Bring a saucepan of water to a boil. Plunge tomatoes into the boiling water and immediately remove to a medium bowl of ice water; drain. Remove and discard skins from tomatoes. Chop tomatoes and set aside.
Heat olive oil in a skillet over medium heat; saute onion until tender, about 5 minutes. Stir in tomatoes, garlic and Italian seasoning; cook until tomatoes are tender, 5 to 7 minutes. Mix in olives, wine, capers, lemon juice, and 1/2 the basil. Reduce heat, blend in Parmesan cheese, and cook until the mixture is reduced to a thick sauce, about 15 minutes.
Place flounder in a shallow baking dish. Pour sauce over the fillets and top with remaining basil leaves.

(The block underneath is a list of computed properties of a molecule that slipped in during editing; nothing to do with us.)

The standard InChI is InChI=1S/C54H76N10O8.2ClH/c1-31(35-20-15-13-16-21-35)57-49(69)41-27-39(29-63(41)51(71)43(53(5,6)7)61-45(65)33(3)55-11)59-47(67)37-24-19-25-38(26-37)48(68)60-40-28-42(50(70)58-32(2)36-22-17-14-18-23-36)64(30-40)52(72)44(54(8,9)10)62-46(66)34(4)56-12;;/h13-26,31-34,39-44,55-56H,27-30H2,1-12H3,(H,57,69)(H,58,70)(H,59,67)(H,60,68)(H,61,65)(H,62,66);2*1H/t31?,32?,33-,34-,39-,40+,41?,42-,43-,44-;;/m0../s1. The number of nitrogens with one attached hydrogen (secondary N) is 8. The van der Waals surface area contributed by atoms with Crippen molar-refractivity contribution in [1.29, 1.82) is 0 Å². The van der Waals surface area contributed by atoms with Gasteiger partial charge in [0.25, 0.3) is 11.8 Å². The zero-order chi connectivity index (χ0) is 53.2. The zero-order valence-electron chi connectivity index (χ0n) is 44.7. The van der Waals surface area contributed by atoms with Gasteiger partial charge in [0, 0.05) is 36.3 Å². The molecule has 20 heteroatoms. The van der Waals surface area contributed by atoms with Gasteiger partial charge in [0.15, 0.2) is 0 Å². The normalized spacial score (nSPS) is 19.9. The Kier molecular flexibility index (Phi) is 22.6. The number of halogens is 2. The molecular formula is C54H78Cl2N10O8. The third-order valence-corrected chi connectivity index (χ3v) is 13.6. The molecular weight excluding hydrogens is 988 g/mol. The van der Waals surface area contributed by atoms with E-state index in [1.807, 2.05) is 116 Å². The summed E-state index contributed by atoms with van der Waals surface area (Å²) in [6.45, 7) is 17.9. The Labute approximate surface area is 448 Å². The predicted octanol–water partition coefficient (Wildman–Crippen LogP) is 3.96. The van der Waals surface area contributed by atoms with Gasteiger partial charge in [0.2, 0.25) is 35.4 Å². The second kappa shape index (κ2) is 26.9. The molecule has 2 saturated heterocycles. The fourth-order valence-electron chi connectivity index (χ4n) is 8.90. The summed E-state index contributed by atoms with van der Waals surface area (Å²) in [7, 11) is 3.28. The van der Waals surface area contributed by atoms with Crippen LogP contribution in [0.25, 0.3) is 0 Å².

Bake 12 minutes in the preheated oven, until fish is easily flaked with a fork.
Hi everyone! For this week’s “This, Not That, Thursday” we are looking at healthy alternatives to sugary drinks. Numerous studies have shown the negative health effects of drinking sugary drinks on your waistline and your teeth. It may have far more health risks than many of us may realize. Drinking sugary drinks can cause a decline in kidney function, an increase in your risk of diabetes, and can cause vascular issues. Sugary drinks also deplete your mineral levels and leave you dehydrated. Sugary drinks are also linked to dementia and cancer.
These are just a few of the negative health effects of sugary drinks. Help to cut the cola with these healthy and delicious sugary drink alternatives.